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Am J Med. 2000 May;108(7):547-53.

Randomized trial of the effects of cholesterol-lowering dietary treatment on psychological function.

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ICRF Health Behaviour Unit (JW, MT, LR, KNP), Department of Epidemiology and Public Health, University College London, London, United Kingdom.



Epidemiological studies have suggested that cholesterol lowering could affect psychological functioning. This study was designed to test whether cholesterol-lowering diets adversely affect mood and cognitive function.5.2 mM [198 mg/dL]) to either a low-fat diet, a Mediterranean diet, or a waiting-list control. Cholesterol levels, psychological well-being (depression, anxiety, hostility), and cognitive function were assessed at baseline, 6 weeks, and 12 weeks.


Total serum cholesterol levels fell significantly more in the intervention groups (8.2% reduction) than in the control group (P <0.001). All three groups showed a modest improvement in psychological well-being during the 12-week treatment period, but there were no differences among the groups. There were no between-group differences on three measures of cognitive function, but for a fourth measure, which involved the task with the greatest processing load, the two intervention groups did significantly worse (P <0.001) than the control group. The change in performance was correlated with the change in total serum cholesterol level (r = 0. 21, P = 0.01).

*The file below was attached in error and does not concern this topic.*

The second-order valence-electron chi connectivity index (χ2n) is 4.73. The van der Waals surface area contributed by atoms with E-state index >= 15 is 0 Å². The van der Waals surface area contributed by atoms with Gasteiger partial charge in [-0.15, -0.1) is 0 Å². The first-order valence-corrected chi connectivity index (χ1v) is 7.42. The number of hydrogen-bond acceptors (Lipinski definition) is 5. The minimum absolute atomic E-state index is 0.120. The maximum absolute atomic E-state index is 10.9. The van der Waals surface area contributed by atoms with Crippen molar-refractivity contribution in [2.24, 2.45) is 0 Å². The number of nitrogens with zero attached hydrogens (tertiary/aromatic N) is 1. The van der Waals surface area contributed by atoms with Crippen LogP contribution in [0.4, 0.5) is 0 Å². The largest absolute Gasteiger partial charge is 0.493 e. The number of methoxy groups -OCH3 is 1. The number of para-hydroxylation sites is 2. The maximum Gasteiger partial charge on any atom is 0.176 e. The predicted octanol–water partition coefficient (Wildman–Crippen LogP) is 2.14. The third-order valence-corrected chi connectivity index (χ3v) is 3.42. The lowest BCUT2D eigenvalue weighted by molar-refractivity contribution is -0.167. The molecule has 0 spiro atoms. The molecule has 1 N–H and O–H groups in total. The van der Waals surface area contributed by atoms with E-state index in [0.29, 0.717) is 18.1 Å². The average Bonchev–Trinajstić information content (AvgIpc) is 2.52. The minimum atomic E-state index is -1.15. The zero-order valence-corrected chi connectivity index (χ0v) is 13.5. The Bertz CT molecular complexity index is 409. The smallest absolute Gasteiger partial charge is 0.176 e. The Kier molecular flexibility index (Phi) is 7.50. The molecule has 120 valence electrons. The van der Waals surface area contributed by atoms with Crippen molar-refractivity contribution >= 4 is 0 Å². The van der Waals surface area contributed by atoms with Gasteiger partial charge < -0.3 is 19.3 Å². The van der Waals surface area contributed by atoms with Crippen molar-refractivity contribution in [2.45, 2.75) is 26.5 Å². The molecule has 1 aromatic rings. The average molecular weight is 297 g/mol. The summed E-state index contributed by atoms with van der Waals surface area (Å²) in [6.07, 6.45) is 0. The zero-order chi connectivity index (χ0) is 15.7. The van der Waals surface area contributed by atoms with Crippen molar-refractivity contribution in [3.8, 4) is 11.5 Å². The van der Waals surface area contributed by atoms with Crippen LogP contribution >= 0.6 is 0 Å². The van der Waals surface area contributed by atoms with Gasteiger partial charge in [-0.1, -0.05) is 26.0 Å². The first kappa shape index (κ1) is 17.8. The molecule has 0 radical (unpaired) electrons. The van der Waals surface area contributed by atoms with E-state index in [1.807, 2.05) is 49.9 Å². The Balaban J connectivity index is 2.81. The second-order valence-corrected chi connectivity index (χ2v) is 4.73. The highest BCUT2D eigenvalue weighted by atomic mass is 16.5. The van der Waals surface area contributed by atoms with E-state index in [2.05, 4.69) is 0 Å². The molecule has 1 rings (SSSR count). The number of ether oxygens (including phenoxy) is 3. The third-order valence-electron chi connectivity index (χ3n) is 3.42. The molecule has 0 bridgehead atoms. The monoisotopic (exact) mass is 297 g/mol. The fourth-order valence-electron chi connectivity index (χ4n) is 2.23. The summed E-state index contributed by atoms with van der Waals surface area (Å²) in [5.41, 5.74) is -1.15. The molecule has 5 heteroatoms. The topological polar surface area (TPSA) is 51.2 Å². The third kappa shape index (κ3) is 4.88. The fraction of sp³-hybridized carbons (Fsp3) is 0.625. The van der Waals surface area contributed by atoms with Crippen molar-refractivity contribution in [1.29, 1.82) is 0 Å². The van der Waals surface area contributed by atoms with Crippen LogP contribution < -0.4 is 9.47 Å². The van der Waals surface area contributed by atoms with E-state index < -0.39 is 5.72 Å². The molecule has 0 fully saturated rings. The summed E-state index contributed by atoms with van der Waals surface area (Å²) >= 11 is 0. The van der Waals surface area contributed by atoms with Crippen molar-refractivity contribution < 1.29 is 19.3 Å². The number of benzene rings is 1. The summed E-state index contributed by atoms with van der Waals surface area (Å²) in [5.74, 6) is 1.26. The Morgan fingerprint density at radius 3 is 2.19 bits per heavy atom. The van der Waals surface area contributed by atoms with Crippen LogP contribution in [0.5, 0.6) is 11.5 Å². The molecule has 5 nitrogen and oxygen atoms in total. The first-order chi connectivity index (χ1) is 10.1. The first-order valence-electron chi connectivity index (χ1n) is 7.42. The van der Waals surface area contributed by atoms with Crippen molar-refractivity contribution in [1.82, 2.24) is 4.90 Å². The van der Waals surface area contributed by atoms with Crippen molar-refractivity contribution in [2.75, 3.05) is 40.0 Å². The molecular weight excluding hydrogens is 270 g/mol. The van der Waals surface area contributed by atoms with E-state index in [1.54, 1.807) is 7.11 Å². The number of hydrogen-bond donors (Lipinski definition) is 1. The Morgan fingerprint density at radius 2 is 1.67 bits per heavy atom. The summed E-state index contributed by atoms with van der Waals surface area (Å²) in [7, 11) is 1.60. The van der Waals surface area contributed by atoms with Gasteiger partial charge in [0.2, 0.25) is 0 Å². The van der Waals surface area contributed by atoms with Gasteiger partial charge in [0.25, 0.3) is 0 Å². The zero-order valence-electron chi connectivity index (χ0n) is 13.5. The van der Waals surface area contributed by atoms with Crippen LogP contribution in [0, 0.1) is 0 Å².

Two dietary interventions that successfully lowered serum cholesterol levels had no adverse effect on mood. There was some evidence for a relative impairment in cognitive function in the treated groups in one of four cognitive tests, but additional studies will be required to determine the relevance of this finding.

[Indexed for MEDLINE]

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